New Amazon ad gives the message of togetherness to celebrate Rakhi

The film, conceptualised by Ogilvy & Mather, Bangalore, beautifully captures the sentiment that nothing, not even the gifts they deliver, can be a substitute for love


The Amazon India ad shows an aged father tottering around the house trying to pack his belongings. Photo: Reuters
The Amazon India ad shows an aged father tottering around the house trying to pack his belongings. Photo: Reuters

Mumbai: In the hyperbole that is Indian advertising, it’s rare to find a brand that is happy to talk about its limitations. And stealing your heart while it does so.

The new ad for e-commerce giant Amazon India tugs at the heart with its commercial for Raksha Bandhan. The film, conceptualised by Ogilvy & Mather, Bangalore, and directed by Amit Sharma of Chrome Pictures Pvt. Ltd, beautifully captures the sentiment that nothing, not even the gifts they deliver, can be a substitute for love.

The film, shot in a small town set-up, shows an aged father tottering around the house trying to pack his belongings. His middle-aged son watches as his father struggles to remember everything he needs for the trip—especially his medicines and tickets. However, he doesn’t really approve of his father’s plan to go visiting his sister for Raksha Bandhan, given his frail health, and instead offers him the option of sending her a gift through the Amazon app.

The father looks up momentarily to explain that while the gift will reach his sister in good time, he will miss seeing her smile. For that, he must go himself. The ad ends with the thought that while Amazon can deliver gifts to your loved ones this festive season, only you can deliver the love. In a way, highlighting its limitation as a brand. But it is this very honesty and openness, and the charming portrayal of a loving brother, that really hits home with consumers.

Raksha Bandhan is a beautiful festival which celebrates a unique bond between a brother and sister. With our fast paced lives, relationships end up taking a back seat. With the campaign #DeliverTheLove, we are trying to communicate that while we can deliver anything you want, anywhere you want, nothing is more important than cherishing the relationship you have with your sibling, by meeting them in person,” said a spokesperson for Amazon India, in a statement. “The gifts are a reminder of that bond, but the true joy of Raksha Bandhan lies in creating lasting memories together, which only a brother and sister can,” he said.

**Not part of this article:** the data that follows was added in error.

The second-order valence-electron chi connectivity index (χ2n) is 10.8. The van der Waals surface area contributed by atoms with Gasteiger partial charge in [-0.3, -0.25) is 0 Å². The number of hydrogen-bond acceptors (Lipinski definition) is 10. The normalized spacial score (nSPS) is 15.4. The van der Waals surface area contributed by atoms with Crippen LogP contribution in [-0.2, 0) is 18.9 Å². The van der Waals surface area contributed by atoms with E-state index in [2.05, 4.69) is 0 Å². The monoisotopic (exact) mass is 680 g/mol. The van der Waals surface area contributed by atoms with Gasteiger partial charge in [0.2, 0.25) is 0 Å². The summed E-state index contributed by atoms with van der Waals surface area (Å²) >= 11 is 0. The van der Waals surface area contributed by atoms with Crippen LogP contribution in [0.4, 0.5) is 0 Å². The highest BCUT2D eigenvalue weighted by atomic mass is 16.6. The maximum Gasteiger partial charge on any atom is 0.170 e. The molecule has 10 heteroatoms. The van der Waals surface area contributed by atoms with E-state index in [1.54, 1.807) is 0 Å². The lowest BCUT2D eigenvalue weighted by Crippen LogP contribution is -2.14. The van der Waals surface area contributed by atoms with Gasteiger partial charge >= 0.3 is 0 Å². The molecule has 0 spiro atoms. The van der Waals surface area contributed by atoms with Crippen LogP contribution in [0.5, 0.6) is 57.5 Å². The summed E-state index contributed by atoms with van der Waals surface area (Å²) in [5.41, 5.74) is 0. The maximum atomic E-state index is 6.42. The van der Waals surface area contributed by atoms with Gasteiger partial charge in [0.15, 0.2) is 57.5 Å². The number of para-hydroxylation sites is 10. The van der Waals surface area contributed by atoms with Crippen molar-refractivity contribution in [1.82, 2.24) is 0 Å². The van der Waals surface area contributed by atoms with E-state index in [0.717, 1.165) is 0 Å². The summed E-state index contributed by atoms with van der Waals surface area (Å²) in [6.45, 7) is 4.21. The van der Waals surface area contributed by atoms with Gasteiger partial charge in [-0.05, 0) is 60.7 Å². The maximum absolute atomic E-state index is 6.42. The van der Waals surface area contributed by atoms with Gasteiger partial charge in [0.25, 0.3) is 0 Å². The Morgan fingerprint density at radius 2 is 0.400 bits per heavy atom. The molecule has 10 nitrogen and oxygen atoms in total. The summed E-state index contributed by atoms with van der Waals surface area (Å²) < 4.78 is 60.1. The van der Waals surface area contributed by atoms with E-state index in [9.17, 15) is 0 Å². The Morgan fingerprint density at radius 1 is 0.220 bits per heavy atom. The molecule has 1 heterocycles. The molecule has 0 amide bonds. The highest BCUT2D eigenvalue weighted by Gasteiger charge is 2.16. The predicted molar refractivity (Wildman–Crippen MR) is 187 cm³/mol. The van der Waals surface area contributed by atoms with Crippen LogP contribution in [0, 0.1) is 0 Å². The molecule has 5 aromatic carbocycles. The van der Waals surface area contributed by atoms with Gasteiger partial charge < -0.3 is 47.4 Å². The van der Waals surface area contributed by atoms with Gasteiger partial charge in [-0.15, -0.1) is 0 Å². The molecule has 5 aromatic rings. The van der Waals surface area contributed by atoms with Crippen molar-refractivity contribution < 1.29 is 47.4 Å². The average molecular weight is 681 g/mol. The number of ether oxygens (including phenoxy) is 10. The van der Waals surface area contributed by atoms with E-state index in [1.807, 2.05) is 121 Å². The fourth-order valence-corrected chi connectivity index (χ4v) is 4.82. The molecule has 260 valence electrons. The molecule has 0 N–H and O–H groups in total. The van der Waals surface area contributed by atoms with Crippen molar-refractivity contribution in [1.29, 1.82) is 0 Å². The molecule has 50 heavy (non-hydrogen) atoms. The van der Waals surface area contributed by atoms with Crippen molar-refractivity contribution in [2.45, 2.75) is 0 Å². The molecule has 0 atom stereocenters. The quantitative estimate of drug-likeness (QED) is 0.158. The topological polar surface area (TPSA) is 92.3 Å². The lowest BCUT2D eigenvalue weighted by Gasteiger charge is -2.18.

With families scattered all over the country, more often than not, sisters courier the Rakhi while the brothers mail the gift. While Amazon India is a preferred destination for many to send Rakhis and gifts to celebrate Raksha Bandhan, the brand steps in to remind people of the importance of being there for your loved ones, said the statement from the company. With this campaign, the brand has taken a higher ground, admitting that there is only that much it can do.

But wasn’t there a chance that consumers would think less of them? “Any brand that promises to deliver emotion, is lying, and consumers know that. But by admitting that we can only deliver the gift, and not their love, we are telling consumers that it is important for them to be present (on the occasion) themselves,” said Mahesh Gharat, executive creative director, Ogilvy Bangalore, adding that in doing so, the brand wanted to win a place in the hearts of consumers.

To be sure, it takes a lot of confidence for a brand to pull off something like this. Other brands such as MasterCard (“There are some things money can’t buy. For everything else, there’s MatsterCard”) and Sprite (“Sprite Bujhaye Only Pyaas, Baki All Bakwaas”) are perhaps, good examples of pulling off such advertising.

“It helps put a human face to something that is purely transactional,” says K.V. Sridhar, chief creative officer, SapientNitro India, an integrated marketing and technology agency. He said that such advertising also helped the brand cut across the clutter, especially in a category where a large part of the messaging was dominated by bargains, sales and delivery.

“Amazon has everything going for it. A wide selection of products, great quality and customer-friendly service. While it’s obviously a great place for India to shop, it’s also become the natural choice when you want to send someone a gift. Some festivals like Raksha Bandhan, however, are a little different. Nothing can replace the joy of a brother and sister meeting on Raksha Bandhan. There is a magic there that should never be replaced by anything. Coming from a brand, that is a beautiful, brave statement,” said Kunal Jeswani, chief executive officer, Ogilvy & Mather India.

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